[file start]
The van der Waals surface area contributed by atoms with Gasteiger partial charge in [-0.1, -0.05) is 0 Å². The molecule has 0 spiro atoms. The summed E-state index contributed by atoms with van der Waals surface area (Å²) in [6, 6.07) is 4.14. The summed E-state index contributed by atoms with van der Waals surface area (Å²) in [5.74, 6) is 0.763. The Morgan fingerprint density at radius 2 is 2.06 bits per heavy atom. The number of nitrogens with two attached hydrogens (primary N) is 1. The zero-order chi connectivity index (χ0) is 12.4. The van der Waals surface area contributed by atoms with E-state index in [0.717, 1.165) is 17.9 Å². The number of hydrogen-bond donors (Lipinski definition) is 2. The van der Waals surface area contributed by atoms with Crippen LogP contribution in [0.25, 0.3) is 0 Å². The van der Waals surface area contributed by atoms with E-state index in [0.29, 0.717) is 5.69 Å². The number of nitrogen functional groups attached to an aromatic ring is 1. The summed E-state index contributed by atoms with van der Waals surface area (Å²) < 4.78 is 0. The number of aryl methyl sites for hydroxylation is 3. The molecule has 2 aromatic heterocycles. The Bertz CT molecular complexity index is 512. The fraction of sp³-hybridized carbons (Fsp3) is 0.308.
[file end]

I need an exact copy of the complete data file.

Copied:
The van der Waals surface area contributed by atoms with Gasteiger partial charge in [-0.1, -0.05) is 0 Å². The molecule has 0 spiro atoms. The summed E-state index contributed by atoms with van der Waals surface area (Å²) in [6, 6.07) is 4.14. The summed E-state index contributed by atoms with van der Waals surface area (Å²) in [5.74, 6) is 0.763. The Morgan fingerprint density at radius 2 is 2.06 bits per heavy atom. The number of nitrogens with two attached hydrogens (primary N) is 1. The zero-order chi connectivity index (χ0) is 12.4. The van der Waals surface area contributed by atoms with E-state index in [0.717, 1.165) is 17.9 Å². The number of hydrogen-bond donors (Lipinski definition) is 2. The van der Waals surface area contributed by atoms with Crippen LogP contribution in [0.25, 0.3) is 0 Å². The van der Waals surface area contributed by atoms with E-state index in [0.29, 0.717) is 5.69 Å². The number of nitrogen functional groups attached to an aromatic ring is 1. The summed E-state index contributed by atoms with van der Waals surface area (Å²) < 4.78 is 0. The number of aryl methyl sites for hydroxylation is 3. The molecule has 2 aromatic heterocycles. The Bertz CT molecular complexity index is 512. The fraction of sp³-hybridized carbons (Fsp3) is 0.308.